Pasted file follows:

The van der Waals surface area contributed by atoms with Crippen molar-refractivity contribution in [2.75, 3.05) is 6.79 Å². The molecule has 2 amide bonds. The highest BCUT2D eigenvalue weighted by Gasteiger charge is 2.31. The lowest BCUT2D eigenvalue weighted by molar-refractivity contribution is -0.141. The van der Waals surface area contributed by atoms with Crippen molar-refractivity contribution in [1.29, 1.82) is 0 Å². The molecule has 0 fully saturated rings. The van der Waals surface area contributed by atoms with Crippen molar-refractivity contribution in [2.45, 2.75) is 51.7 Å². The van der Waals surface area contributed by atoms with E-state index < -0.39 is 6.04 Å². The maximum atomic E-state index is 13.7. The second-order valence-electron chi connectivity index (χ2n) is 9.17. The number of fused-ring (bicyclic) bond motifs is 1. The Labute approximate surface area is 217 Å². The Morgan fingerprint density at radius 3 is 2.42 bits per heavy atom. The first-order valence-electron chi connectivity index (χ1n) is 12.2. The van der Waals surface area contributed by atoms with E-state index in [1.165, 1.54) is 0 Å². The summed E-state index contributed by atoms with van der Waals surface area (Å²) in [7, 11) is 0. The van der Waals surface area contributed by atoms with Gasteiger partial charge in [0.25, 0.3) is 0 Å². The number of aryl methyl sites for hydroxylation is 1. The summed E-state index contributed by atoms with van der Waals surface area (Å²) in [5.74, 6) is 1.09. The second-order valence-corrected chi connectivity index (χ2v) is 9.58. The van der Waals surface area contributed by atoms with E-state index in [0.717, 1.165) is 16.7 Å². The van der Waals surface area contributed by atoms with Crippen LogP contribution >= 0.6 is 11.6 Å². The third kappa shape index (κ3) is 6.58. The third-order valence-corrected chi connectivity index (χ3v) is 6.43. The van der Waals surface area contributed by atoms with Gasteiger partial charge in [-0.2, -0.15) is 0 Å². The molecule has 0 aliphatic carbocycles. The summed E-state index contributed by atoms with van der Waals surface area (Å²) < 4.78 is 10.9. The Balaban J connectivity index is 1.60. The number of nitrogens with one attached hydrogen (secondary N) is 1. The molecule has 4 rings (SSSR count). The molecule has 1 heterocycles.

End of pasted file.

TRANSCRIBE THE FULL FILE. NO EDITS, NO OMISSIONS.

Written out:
The van der Waals surface area contributed by atoms with Crippen molar-refractivity contribution in [2.75, 3.05) is 6.79 Å². The molecule has 2 amide bonds. The highest BCUT2D eigenvalue weighted by Gasteiger charge is 2.31. The lowest BCUT2D eigenvalue weighted by molar-refractivity contribution is -0.141. The van der Waals surface area contributed by atoms with Crippen molar-refractivity contribution in [1.29, 1.82) is 0 Å². The molecule has 0 fully saturated rings. The van der Waals surface area contributed by atoms with Crippen molar-refractivity contribution in [2.45, 2.75) is 51.7 Å². The van der Waals surface area contributed by atoms with E-state index < -0.39 is 6.04 Å². The maximum atomic E-state index is 13.7. The second-order valence-electron chi connectivity index (χ2n) is 9.17. The number of fused-ring (bicyclic) bond motifs is 1. The Labute approximate surface area is 217 Å². The Morgan fingerprint density at radius 3 is 2.42 bits per heavy atom. The first-order valence-electron chi connectivity index (χ1n) is 12.2. The van der Waals surface area contributed by atoms with E-state index in [1.165, 1.54) is 0 Å². The summed E-state index contributed by atoms with van der Waals surface area (Å²) in [7, 11) is 0. The van der Waals surface area contributed by atoms with Gasteiger partial charge in [0.25, 0.3) is 0 Å². The number of aryl methyl sites for hydroxylation is 1. The summed E-state index contributed by atoms with van der Waals surface area (Å²) in [5.74, 6) is 1.09. The second-order valence-corrected chi connectivity index (χ2v) is 9.58. The van der Waals surface area contributed by atoms with E-state index in [0.717, 1.165) is 16.7 Å². The van der Waals surface area contributed by atoms with Crippen LogP contribution >= 0.6 is 11.6 Å². The third kappa shape index (κ3) is 6.58. The third-order valence-corrected chi connectivity index (χ3v) is 6.43. The van der Waals surface area contributed by atoms with Gasteiger partial charge in [-0.2, -0.15) is 0 Å². The molecule has 0 aliphatic carbocycles. The summed E-state index contributed by atoms with van der Waals surface area (Å²) < 4.78 is 10.9. The Balaban J connectivity index is 1.60. The number of nitrogens with one attached hydrogen (secondary N) is 1. The molecule has 4 rings (SSSR count). The molecule has 1 heterocycles.